What’s Happening with the Waterfront?

With Bertha behind us and the Alaska Way Viaduct scheduled to come down, the full Waterfront redesign is ready to kick into high gear.

In July 2012, the City of Seattle released a Concept Design and Framework Plan rooted in dozens of public meetings and large-scale civic events which helped to shape the plan for improving the waterfront. The city launched “Waterfront Seattle” – a multi-year program to plan design, and ultimately build the new waterfront from Pioneer Square to Belltown. It includes: the rebuilt Elliott Bay Seawall; twenty acres of new parks, trails and public space along Elliott Bay; improved connections between center city neighborhoods and the waterfront; critical utility infrastructure; and new Alaskan Way and Elliott Way surface streets to serve all modes of travel.

Current Developments

  • The new Elliott Bay Seawall is under construction, replacing the existing 100 year old seawall. Seawall construction is expected to be completed in 2017.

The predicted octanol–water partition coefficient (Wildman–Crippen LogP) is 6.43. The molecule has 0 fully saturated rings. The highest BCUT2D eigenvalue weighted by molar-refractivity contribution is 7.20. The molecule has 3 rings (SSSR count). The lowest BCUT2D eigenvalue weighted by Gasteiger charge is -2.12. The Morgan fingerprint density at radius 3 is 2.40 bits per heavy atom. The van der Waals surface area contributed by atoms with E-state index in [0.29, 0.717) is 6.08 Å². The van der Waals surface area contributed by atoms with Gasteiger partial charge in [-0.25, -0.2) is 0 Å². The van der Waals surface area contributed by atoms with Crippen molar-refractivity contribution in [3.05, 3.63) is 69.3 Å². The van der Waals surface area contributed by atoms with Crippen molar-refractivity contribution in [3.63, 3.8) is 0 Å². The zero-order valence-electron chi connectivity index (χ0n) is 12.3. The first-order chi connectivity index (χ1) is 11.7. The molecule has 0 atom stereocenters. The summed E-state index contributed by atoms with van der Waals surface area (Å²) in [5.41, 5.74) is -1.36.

• Bertha completed digging the SR 99 tunnel through downtown in April 2017. Remaining construction components include: disassembly and removal of Bertha; interior roadway construction; installation of mechanical, electrical and plumbing systems, and testing/commissioning.  The tunnel is expected to open to traffic in 2019, followed by demolition of the viaduct.
  • One of the early elements of the waterfront vision will open on June 29, 2017: the Marketfront at Pike Place Market. This mixed-use development will provide parking for the Market and the waterfront, low-income housing for seniors, expanded social services and additional Market retail and restaurant space. The MarketFront will also provide 30,000-square-feet of public open space and views of Elliott Bay while creating a critical new connection between Pike Place Market and the new Central Waterfront that emerges after the demolition of the Alaskan Way Viaduct.
  • A rebuilt Alaskan Way and new Elliott Way will serve all modes of travel and provide pedestrian crossings and signalized intersections.  Construction is expected to begin in 2019.
  • City officials are expected to request a Local Improvement District (LID) in parts of downtown Seattle.  Beginning in 2018, the LID would collect nearly 30% of the $700 million required to design and build waterfront projects. A LID is a funding tool in the form of a special tax assessment levied at taxpayers who are expected to especially benefit from public improvements.

More resources
City of Seattle Office of the Waterfront
Waterfront Seattle
WSDOT Alaskan Way Viaduct Replacement schedule

Image courtesy of WSDOT

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